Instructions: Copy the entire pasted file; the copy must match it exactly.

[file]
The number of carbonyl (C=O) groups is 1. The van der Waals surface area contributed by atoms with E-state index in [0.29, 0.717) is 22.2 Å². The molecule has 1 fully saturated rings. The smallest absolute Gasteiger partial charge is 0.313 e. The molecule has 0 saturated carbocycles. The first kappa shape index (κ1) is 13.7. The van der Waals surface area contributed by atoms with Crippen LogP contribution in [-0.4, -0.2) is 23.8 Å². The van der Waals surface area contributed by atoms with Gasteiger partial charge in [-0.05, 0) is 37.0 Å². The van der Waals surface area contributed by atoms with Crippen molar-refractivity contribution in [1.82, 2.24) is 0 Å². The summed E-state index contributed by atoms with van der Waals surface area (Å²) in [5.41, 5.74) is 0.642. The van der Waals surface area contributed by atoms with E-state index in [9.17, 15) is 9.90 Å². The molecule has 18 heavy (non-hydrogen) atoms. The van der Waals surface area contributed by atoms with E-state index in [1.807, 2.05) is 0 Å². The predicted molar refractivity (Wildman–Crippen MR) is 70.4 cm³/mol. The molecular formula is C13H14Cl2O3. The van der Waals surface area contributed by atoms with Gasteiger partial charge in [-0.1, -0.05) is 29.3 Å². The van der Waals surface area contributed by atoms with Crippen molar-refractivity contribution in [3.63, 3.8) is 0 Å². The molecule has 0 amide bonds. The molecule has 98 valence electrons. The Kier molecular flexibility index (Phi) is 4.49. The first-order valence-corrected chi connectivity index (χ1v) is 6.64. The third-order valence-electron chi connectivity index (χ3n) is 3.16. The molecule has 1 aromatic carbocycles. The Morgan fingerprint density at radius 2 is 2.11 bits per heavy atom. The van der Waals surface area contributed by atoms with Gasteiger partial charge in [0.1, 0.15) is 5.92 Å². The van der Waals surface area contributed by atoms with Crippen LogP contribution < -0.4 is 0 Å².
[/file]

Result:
The number of carbonyl (C=O) groups is 1. The van der Waals surface area contributed by atoms with E-state index in [0.29, 0.717) is 22.2 Å². The molecule has 1 fully saturated rings. The smallest absolute Gasteiger partial charge is 0.313 e. The molecule has 0 saturated carbocycles. The first kappa shape index (κ1) is 13.7. The van der Waals surface area contributed by atoms with Crippen LogP contribution in [-0.4, -0.2) is 23.8 Å². The van der Waals surface area contributed by atoms with Gasteiger partial charge in [-0.05, 0) is 37.0 Å². The van der Waals surface area contributed by atoms with Crippen molar-refractivity contribution in [1.82, 2.24) is 0 Å². The summed E-state index contributed by atoms with van der Waals surface area (Å²) in [5.41, 5.74) is 0.642. The van der Waals surface area contributed by atoms with E-state index in [9.17, 15) is 9.90 Å². The molecule has 18 heavy (non-hydrogen) atoms. The van der Waals surface area contributed by atoms with E-state index in [1.807, 2.05) is 0 Å². The predicted molar refractivity (Wildman–Crippen MR) is 70.4 cm³/mol. The molecular formula is C13H14Cl2O3. The van der Waals surface area contributed by atoms with Gasteiger partial charge in [-0.1, -0.05) is 29.3 Å². The van der Waals surface area contributed by atoms with Crippen molar-refractivity contribution in [3.63, 3.8) is 0 Å². The molecule has 0 amide bonds. The molecule has 98 valence electrons. The Kier molecular flexibility index (Phi) is 4.49. The first-order valence-corrected chi connectivity index (χ1v) is 6.64. The third-order valence-electron chi connectivity index (χ3n) is 3.16. The molecule has 1 aromatic carbocycles. The Morgan fingerprint density at radius 2 is 2.11 bits per heavy atom. The van der Waals surface area contributed by atoms with Gasteiger partial charge in [0.1, 0.15) is 5.92 Å². The van der Waals surface area contributed by atoms with Crippen LogP contribution < -0.4 is 0 Å².